The decision on whether or not to buy renter’s insurance usually begins with “Can I fit it into my budget?” You may be surprised at how inexpensive it is. A basic renter’s policy may only cost $20/month. Renters are usually less likely to purchase liability and property insurance than homeowners, but have many of the same risks. Watch the informative video above for more information on renter's insurance, courtesy of the Insurance Information Institute.


Some of the basic risks renters face that are standard elements in a renter’s insurance policy are theft, fire and loss of use:

  • Do you live in a high crime neighborhood?
  • Are you in a duplex, with someone else just a wall away?
  • What if you had to move to a hotel while damages were repaired? 


If you think you don’t have enough to insure, you might be surprised. Sit down and make a list. Write down everything you own and assign a replacement value to it (if you had to go buy a similar television, how much would it cost).



Assess your risks, determine the value of your belongings, and get a quote. Compare the price of the policy with the peace of mind in knowing that you are covered.


Once you have purchased your policy, keep your documents in a safe place outside of your home, such as a safety deposit box or a trusted friend or relative:

  • Copy of your insurance policy with your agent’s contact information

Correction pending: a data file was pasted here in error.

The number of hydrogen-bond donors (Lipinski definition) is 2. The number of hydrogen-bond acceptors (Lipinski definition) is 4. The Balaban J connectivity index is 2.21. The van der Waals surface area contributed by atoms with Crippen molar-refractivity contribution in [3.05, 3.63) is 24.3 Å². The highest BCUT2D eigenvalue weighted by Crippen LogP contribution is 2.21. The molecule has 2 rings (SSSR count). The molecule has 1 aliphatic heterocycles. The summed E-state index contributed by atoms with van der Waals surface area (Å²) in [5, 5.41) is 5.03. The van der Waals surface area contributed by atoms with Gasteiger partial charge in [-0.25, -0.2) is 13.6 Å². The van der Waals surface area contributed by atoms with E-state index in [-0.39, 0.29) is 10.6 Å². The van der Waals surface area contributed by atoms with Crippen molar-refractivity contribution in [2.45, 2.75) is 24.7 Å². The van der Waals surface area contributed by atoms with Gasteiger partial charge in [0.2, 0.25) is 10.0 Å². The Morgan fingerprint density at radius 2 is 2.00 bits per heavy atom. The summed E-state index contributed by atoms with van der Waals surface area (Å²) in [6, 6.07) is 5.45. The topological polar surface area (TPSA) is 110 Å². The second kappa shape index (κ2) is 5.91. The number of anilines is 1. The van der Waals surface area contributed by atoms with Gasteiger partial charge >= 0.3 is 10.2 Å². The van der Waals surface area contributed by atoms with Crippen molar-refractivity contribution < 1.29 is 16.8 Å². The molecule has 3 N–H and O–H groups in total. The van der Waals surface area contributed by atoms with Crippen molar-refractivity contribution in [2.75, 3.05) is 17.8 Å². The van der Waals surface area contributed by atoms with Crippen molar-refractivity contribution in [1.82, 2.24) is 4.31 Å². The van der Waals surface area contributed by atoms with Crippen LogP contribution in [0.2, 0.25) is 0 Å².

• Household inventory, written and visual

  • Year, make, model, serial#, receipts for major household items
  • Appraisal of valuable items such as artwork and jewelry


Did You Know?


The issues that face homeowners are similar for renters, such as:

  • Preparing for natural disasters
  • Preventing man-made disasters

  • Keeping household members, guests and pets safe
  • Protecting your personal belongings


There are steps you can take to protect yourself:

  • Purchase renters insurance
  • Prevent unintentional fires

  • Maintain smoke detectors
  • Buy a first aid kit
  • Post emergency numbers in a prominent place including the local fire and police departments, utility companies and your closest neighbors
  • Teach your kids how to dial 911
  • Have and practice an evacuation plan, both for humans and pets


For more information on safety in the home, check out the Helpful Links section on our Homeowners page.